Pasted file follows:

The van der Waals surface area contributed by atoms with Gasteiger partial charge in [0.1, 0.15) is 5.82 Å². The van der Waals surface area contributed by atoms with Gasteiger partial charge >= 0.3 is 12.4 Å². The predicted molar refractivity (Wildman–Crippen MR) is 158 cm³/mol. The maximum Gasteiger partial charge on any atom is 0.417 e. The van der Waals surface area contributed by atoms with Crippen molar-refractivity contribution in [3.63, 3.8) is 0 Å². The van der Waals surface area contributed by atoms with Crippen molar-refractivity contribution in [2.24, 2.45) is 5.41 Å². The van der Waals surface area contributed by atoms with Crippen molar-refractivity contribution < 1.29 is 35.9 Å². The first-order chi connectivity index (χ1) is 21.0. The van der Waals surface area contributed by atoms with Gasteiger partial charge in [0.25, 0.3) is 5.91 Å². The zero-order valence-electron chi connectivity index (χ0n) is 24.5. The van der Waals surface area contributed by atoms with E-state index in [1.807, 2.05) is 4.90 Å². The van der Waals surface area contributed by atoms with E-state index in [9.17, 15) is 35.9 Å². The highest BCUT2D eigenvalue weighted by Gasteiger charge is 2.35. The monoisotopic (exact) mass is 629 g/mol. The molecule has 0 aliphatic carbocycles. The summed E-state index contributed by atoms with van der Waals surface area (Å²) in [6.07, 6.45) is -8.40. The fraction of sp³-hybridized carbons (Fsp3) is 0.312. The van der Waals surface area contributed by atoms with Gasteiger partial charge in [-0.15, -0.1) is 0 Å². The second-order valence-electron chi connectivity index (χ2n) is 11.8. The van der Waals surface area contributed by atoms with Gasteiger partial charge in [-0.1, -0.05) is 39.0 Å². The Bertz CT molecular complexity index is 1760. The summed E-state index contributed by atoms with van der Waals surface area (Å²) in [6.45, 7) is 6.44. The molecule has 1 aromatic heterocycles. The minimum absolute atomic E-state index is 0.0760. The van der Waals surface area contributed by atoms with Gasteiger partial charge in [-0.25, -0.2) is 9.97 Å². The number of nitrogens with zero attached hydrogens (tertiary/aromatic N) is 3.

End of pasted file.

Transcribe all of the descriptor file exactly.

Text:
The van der Waals surface area contributed by atoms with Gasteiger partial charge in [0.1, 0.15) is 5.82 Å². The van der Waals surface area contributed by atoms with Gasteiger partial charge >= 0.3 is 12.4 Å². The predicted molar refractivity (Wildman–Crippen MR) is 158 cm³/mol. The maximum Gasteiger partial charge on any atom is 0.417 e. The van der Waals surface area contributed by atoms with Crippen molar-refractivity contribution in [3.63, 3.8) is 0 Å². The van der Waals surface area contributed by atoms with Crippen molar-refractivity contribution in [2.24, 2.45) is 5.41 Å². The van der Waals surface area contributed by atoms with Crippen molar-refractivity contribution < 1.29 is 35.9 Å². The first-order chi connectivity index (χ1) is 21.0. The van der Waals surface area contributed by atoms with Gasteiger partial charge in [0.25, 0.3) is 5.91 Å². The zero-order valence-electron chi connectivity index (χ0n) is 24.5. The van der Waals surface area contributed by atoms with E-state index in [1.807, 2.05) is 4.90 Å². The van der Waals surface area contributed by atoms with E-state index in [9.17, 15) is 35.9 Å². The highest BCUT2D eigenvalue weighted by Gasteiger charge is 2.35. The monoisotopic (exact) mass is 629 g/mol. The molecule has 0 aliphatic carbocycles. The summed E-state index contributed by atoms with van der Waals surface area (Å²) in [6.07, 6.45) is -8.40. The fraction of sp³-hybridized carbons (Fsp3) is 0.312. The van der Waals surface area contributed by atoms with Gasteiger partial charge in [-0.15, -0.1) is 0 Å². The second-order valence-electron chi connectivity index (χ2n) is 11.8. The van der Waals surface area contributed by atoms with Gasteiger partial charge in [-0.1, -0.05) is 39.0 Å². The Bertz CT molecular complexity index is 1760. The summed E-state index contributed by atoms with van der Waals surface area (Å²) in [6.45, 7) is 6.44. The molecule has 1 aromatic heterocycles. The minimum absolute atomic E-state index is 0.0760. The van der Waals surface area contributed by atoms with Gasteiger partial charge in [-0.25, -0.2) is 9.97 Å². The number of nitrogens with zero attached hydrogens (tertiary/aromatic N) is 3.